In 2013, however, in a case called Shelby County v. Holder, a deeply divided U.S. Supreme Court struck down a critical part of the VRA, essentially gutting the heart of the legislation. Although the court affirmed that the idea of preclearance was constitutional, it struck down the formula used to determine which states and localities would have to preclear their laws, effectively ending the practice of preclearance.
In a powerful dissent, Justice Ruth Bader Ginsburg wrote, "Throwing out preclearance when it has worked and is continuing to work to stop discriminatory changes is like throwing away an umbrella in a rainstorm because you're not getting wet."
As Justice Ginsburg and the other dissenters had foreseen, the storms rolled in immediately. Within hours of the Supreme Court's decision, Texas, North Carolina, and other states put into effect discriminatory voting laws that had been previously blocked by federal courts reviewing the policies as part of the preclearance procedure.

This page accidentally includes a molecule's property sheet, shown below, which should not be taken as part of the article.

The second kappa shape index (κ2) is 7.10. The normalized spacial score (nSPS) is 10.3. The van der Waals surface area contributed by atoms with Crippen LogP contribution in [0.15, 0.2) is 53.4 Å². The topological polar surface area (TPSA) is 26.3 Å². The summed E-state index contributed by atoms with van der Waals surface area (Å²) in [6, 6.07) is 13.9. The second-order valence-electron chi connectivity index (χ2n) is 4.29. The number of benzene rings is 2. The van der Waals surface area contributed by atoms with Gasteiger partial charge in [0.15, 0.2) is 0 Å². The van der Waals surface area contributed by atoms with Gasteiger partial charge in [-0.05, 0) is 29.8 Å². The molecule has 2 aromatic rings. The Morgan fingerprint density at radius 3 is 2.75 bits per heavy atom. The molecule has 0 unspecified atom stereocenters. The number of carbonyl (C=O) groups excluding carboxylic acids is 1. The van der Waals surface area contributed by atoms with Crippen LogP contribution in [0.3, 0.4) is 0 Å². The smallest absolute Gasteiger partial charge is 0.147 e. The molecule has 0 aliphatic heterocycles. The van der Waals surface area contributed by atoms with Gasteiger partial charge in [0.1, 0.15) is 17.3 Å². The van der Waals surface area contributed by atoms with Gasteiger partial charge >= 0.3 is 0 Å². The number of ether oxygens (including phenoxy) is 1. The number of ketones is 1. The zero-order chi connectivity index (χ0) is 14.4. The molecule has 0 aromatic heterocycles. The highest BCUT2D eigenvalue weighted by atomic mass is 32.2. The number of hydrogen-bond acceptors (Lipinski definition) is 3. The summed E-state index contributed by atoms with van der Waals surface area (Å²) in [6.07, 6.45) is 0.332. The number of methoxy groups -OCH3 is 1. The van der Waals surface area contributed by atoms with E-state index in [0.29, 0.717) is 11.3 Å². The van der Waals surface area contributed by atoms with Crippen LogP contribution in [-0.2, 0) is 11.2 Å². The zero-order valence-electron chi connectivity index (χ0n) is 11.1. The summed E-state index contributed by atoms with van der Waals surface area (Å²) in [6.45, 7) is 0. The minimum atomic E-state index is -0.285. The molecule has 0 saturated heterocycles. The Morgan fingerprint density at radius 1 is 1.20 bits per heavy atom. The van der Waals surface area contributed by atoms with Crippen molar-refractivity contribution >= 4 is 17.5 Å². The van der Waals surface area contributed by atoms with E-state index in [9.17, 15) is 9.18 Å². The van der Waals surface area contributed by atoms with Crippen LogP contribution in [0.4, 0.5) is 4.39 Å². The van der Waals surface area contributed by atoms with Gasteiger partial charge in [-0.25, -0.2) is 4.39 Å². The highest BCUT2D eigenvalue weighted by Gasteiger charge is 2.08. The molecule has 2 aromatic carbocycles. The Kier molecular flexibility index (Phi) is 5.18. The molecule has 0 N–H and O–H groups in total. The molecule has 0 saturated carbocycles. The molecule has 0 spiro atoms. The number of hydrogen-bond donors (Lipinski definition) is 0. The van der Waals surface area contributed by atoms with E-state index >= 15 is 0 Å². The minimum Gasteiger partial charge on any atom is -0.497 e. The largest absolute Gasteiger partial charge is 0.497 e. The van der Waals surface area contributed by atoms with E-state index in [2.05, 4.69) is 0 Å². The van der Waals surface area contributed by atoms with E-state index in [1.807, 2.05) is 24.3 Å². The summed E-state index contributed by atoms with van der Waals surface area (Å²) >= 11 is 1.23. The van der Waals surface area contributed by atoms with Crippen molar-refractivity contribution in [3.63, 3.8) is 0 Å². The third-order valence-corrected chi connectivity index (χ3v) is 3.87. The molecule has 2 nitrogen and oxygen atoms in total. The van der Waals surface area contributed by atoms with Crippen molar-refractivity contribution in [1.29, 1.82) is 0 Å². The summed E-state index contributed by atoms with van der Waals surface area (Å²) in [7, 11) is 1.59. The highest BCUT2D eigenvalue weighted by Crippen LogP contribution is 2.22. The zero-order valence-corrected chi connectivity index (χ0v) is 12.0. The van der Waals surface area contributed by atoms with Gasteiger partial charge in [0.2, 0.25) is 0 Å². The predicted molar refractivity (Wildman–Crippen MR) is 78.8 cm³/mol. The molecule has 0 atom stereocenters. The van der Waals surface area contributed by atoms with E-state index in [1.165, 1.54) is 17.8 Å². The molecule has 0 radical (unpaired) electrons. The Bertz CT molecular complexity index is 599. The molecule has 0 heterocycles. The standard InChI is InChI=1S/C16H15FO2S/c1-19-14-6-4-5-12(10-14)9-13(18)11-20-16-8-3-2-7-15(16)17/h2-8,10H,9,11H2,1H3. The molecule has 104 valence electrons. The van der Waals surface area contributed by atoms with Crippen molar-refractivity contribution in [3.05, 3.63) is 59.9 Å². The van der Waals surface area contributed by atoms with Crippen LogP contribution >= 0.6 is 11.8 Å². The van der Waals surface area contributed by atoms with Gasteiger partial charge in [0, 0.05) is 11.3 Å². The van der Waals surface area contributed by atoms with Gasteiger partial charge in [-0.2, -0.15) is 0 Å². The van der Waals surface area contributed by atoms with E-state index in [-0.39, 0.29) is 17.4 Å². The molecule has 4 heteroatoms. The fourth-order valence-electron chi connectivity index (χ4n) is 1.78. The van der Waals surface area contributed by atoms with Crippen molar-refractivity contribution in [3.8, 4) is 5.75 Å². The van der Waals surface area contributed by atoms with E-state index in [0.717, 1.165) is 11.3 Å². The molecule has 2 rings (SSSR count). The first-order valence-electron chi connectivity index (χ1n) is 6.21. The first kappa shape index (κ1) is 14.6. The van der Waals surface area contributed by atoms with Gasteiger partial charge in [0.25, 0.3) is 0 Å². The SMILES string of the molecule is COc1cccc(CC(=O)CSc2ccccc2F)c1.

Texas, for example, immediately revived a redistricting plan that a federal court had refused to preclear before Shelby County, finding "more evidence of discriminatory intent than we have space or need to address here," and put into effect a voter ID lawthat another federal court had blocked, concluding that "simply put, many Hispanics and African Americans who voted in the last elections will, because of the burdens imposed by SB 14, likely be unable to vote."
Since then, states and localities around the county have passed dozens of laws that threaten to disenfranchise hundreds of thousands of voters, disproportionately impacting communities of color, the elderly, people with disabilities, students, and poor people.